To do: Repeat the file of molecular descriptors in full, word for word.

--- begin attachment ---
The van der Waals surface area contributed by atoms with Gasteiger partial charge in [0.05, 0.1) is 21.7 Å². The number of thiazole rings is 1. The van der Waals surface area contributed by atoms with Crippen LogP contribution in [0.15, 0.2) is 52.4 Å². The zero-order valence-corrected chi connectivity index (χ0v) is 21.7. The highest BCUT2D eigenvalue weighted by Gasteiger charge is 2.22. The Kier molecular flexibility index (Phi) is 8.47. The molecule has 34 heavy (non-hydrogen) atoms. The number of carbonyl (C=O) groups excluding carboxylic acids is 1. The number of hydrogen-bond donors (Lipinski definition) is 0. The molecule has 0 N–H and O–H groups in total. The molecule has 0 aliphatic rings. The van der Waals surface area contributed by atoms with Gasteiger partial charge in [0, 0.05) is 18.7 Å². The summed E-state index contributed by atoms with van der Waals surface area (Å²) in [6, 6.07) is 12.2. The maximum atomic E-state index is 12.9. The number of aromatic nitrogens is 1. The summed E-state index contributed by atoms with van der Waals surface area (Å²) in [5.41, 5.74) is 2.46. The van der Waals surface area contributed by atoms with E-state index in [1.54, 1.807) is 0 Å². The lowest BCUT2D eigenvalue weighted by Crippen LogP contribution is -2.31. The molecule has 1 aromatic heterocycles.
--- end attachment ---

The van der Waals surface area contributed by atoms with Gasteiger partial charge in [0.05, 0.1) is 21.7 Å². The number of thiazole rings is 1. The van der Waals surface area contributed by atoms with Crippen LogP contribution in [0.15, 0.2) is 52.4 Å². The zero-order valence-corrected chi connectivity index (χ0v) is 21.7. The highest BCUT2D eigenvalue weighted by Gasteiger charge is 2.22. The Kier molecular flexibility index (Phi) is 8.47. The molecule has 34 heavy (non-hydrogen) atoms. The number of carbonyl (C=O) groups excluding carboxylic acids is 1. The number of hydrogen-bond donors (Lipinski definition) is 0. The molecule has 0 N–H and O–H groups in total. The molecule has 0 aliphatic rings. The van der Waals surface area contributed by atoms with Gasteiger partial charge in [0, 0.05) is 18.7 Å². The summed E-state index contributed by atoms with van der Waals surface area (Å²) in [6, 6.07) is 12.2. The maximum atomic E-state index is 12.9. The number of aromatic nitrogens is 1. The summed E-state index contributed by atoms with van der Waals surface area (Å²) in [5.41, 5.74) is 2.46. The van der Waals surface area contributed by atoms with E-state index in [1.54, 1.807) is 0 Å². The lowest BCUT2D eigenvalue weighted by Crippen LogP contribution is -2.31. The molecule has 1 aromatic heterocycles.